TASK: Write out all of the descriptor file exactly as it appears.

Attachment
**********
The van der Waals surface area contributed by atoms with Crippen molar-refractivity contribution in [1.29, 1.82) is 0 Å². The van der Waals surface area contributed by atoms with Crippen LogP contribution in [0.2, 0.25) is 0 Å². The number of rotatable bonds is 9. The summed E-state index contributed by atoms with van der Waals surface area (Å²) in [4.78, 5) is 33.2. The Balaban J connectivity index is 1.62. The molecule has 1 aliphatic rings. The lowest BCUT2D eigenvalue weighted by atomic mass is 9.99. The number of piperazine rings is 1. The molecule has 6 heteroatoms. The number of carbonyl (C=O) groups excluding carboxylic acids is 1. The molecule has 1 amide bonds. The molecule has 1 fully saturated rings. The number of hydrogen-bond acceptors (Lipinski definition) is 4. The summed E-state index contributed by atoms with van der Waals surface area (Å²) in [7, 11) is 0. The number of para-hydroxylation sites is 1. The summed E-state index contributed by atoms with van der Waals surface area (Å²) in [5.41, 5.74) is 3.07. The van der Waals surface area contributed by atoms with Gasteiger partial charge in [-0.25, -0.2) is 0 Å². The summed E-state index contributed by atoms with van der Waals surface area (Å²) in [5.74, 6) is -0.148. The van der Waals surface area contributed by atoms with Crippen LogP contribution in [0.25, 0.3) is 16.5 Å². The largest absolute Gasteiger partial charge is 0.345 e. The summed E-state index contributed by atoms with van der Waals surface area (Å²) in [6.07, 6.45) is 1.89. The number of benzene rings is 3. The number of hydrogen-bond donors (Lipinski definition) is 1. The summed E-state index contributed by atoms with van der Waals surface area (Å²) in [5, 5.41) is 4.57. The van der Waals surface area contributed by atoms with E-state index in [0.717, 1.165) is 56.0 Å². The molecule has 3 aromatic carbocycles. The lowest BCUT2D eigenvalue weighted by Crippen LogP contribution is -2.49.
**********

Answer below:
The van der Waals surface area contributed by atoms with Crippen molar-refractivity contribution in [1.29, 1.82) is 0 Å². The van der Waals surface area contributed by atoms with Crippen LogP contribution in [0.2, 0.25) is 0 Å². The number of rotatable bonds is 9. The summed E-state index contributed by atoms with van der Waals surface area (Å²) in [4.78, 5) is 33.2. The Balaban J connectivity index is 1.62. The molecule has 1 aliphatic rings. The lowest BCUT2D eigenvalue weighted by atomic mass is 9.99. The number of piperazine rings is 1. The molecule has 6 heteroatoms. The number of carbonyl (C=O) groups excluding carboxylic acids is 1. The molecule has 1 amide bonds. The molecule has 1 fully saturated rings. The number of hydrogen-bond acceptors (Lipinski definition) is 4. The summed E-state index contributed by atoms with van der Waals surface area (Å²) in [7, 11) is 0. The number of para-hydroxylation sites is 1. The summed E-state index contributed by atoms with van der Waals surface area (Å²) in [5.41, 5.74) is 3.07. The van der Waals surface area contributed by atoms with Gasteiger partial charge in [-0.25, -0.2) is 0 Å². The summed E-state index contributed by atoms with van der Waals surface area (Å²) in [5.74, 6) is -0.148. The van der Waals surface area contributed by atoms with Crippen LogP contribution in [0.25, 0.3) is 16.5 Å². The largest absolute Gasteiger partial charge is 0.345 e. The summed E-state index contributed by atoms with van der Waals surface area (Å²) in [6.07, 6.45) is 1.89. The number of benzene rings is 3. The number of hydrogen-bond donors (Lipinski definition) is 1. The summed E-state index contributed by atoms with van der Waals surface area (Å²) in [5, 5.41) is 4.57. The van der Waals surface area contributed by atoms with E-state index in [0.717, 1.165) is 56.0 Å². The molecule has 3 aromatic carbocycles. The lowest BCUT2D eigenvalue weighted by Crippen LogP contribution is -2.49.